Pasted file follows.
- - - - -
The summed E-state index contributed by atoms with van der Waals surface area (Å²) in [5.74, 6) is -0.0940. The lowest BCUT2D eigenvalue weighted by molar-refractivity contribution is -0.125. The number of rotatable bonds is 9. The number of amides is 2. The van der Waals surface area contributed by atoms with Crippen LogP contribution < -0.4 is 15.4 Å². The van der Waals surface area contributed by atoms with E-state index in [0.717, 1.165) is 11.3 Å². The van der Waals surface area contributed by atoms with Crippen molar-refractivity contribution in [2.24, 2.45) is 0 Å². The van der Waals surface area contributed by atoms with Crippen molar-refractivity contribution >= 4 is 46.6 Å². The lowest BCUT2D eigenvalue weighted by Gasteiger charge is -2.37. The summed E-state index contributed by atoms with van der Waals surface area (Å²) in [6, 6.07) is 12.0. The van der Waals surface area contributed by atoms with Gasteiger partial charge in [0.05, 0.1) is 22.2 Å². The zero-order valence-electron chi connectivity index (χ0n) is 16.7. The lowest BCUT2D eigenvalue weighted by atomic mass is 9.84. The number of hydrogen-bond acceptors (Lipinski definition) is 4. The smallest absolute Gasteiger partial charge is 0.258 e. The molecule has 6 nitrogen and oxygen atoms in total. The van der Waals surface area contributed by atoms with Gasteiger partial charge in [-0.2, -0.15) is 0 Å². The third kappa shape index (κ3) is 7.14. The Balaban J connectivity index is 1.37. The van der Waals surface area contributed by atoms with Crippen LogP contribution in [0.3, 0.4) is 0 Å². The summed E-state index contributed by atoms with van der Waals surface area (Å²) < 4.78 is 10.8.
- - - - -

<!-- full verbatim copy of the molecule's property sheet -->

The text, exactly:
The summed E-state index contributed by atoms with van der Waals surface area (Å²) in [5.74, 6) is -0.0940. The lowest BCUT2D eigenvalue weighted by molar-refractivity contribution is -0.125. The number of rotatable bonds is 9. The number of amides is 2. The van der Waals surface area contributed by atoms with Crippen LogP contribution < -0.4 is 15.4 Å². The van der Waals surface area contributed by atoms with E-state index in [0.717, 1.165) is 11.3 Å². The van der Waals surface area contributed by atoms with Crippen molar-refractivity contribution in [2.24, 2.45) is 0 Å². The van der Waals surface area contributed by atoms with Crippen molar-refractivity contribution >= 4 is 46.6 Å². The lowest BCUT2D eigenvalue weighted by Gasteiger charge is -2.37. The summed E-state index contributed by atoms with van der Waals surface area (Å²) in [6, 6.07) is 12.0. The van der Waals surface area contributed by atoms with Gasteiger partial charge in [0.05, 0.1) is 22.2 Å². The zero-order valence-electron chi connectivity index (χ0n) is 16.7. The lowest BCUT2D eigenvalue weighted by atomic mass is 9.84. The number of hydrogen-bond acceptors (Lipinski definition) is 4. The smallest absolute Gasteiger partial charge is 0.258 e. The molecule has 6 nitrogen and oxygen atoms in total. The van der Waals surface area contributed by atoms with Gasteiger partial charge in [-0.2, -0.15) is 0 Å². The third kappa shape index (κ3) is 7.14. The Balaban J connectivity index is 1.37. The van der Waals surface area contributed by atoms with Crippen LogP contribution in [0.3, 0.4) is 0 Å². The summed E-state index contributed by atoms with van der Waals surface area (Å²) < 4.78 is 10.8.